- Someone in the comments claimed that most of the macros anyone need are already in Lisp and that macros are not terribly useful. This is tremendously false, at least in my experience. Macros can seriously cut down on code duplication and the potential bugs and maintenance issues it can cause. Skim through this for some brilliant, brilliant macrology.

9:24 AM, April 17, 2006  
Blogger Pascal Costanza said...

With regard to the idea that language have to grow, I think that Guy Steele's notion of a growable lanugage hits the nail on the head.

11:39 AM, April 17, 2006  
Anonymous Chuck said...


(defun hash-keys (hash)
(let (keys)
(maphash (lambda (x y)
(push x keys))
hash)
keys))


Thanks for the tip, Eadmund. Gotta say though, I find it funny that a language that comes with the kind of high-level functions CL has, would make someone write a function like this to do what lowly PHP has a function built-in for.

- The fellow who claimed Lisp has no instanceof operator is incorrect: (typep object class-name)

I didn't so much claim that it doesn't exist as claim that I still couldn't find it. Thanks for the tip, Bill! And a sarcastic thanks to Pete and the authors of CLtL for making this *so* easy to find in their works instead of coming in here and looking like an idiot! :-/

- Someone in the comments claimed that most of the macros anyone need are already in Lisp and that macros are not terribly useful. This is tremendously false, at least in my experience. Macros can seriously cut down on code duplication and the potential bugs and maintenance issues it can cause. Skim through this for some brilliant, brilliant macrology.

You've misread me, I never said that macros weren't terribly useful, in fact I said that I appreciate their usefulness, but haven't personally had to write very many. Being already quite used to reducing code duplication in other ways with boring old things like functions, I tend to go that route first.

I stand behind my statement that most general-purpose macros you could need are already there, the product of decades of people writing macros. Any macro I can forsee having to write myself would have to be for something pretty specialized, and chances are the functionality I'd be after isn't too long a jump from what can be done with a couple of functions and macros that already came with CL.

Basically, macros have won, having proved their usefulness by becoming almost invisible. A CL programmer uses existing macros constantly without really having to think very hard about that fact that they're macros.

I don't think of writing one's own macros as an essential core necessity for someone to be able to program effectively in CL, but more of an advanced technique to learn once you're already quite adept with the language. In fact I think it's necessary to be pretty skilled with Lisp in the first place to be able to start writing good macros. But seemingly it's the first thing Lisp fanatics want to point out to would-be converts about why the language is so special, when I think there are plenty other valid and more persuasive things to focus on that won't confuse the hell out of the newbies you want to attract.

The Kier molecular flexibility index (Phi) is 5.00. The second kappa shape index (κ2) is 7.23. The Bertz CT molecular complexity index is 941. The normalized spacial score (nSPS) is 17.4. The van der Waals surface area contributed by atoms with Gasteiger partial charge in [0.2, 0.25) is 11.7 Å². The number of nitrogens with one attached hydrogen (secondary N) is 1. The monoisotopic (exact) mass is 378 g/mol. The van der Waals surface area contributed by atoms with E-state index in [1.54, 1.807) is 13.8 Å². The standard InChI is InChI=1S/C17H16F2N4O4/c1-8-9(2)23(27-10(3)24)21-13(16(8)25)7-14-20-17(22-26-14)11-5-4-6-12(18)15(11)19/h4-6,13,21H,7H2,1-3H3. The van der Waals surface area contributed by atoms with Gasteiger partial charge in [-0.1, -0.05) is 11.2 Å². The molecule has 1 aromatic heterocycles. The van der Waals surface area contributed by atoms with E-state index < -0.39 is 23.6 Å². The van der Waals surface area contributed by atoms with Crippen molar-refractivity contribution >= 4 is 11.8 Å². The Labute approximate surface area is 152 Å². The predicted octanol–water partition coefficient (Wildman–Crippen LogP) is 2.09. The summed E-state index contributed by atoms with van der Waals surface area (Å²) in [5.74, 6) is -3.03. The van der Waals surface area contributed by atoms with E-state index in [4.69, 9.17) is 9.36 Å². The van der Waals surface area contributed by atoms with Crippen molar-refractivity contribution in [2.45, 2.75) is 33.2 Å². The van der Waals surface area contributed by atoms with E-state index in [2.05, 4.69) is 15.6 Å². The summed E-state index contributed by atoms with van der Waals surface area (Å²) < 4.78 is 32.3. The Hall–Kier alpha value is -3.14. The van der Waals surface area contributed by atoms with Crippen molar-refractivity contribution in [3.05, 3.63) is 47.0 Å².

Like I said, my interest in Lisp programming was solidified in a Programming Languages course I took where we used a fair amount of Scheme and by the end of the semester we had all built an interpreter for a fairly simple made-up language called Babel, and none of us needed to write a single macro to do it. I came away with a favorable impression of the Lisp family, and a desire to learn them more in-depth, without needing macros to convince me.

It's my impression that a lot of what Steve is getting at with this post is the ways that Lisp hurts its future by scaring off newbies. Macros tend to involve hairy-looking syntax, and all the potential hygiene pitfalls being bickered about right here that you have to tread carefully around, and in the end, Macros are a luxury more than a necessity. Yet the Lisp community seems to feel it necessary to fanatically push them on new Lisp users very early (as in PCL), and I think it freaks people out.

12:52 PM, April 17, 2006  
Anonymous Mark Haniford said...

Great rant Steve.

It looks like many of the comments prove the stereotype of the "smug-lisp-weenie". At least Pascal was courteous.

Another poster mentioned Dylan, and it "coulda been a contender" if Apple hadn't killed it off.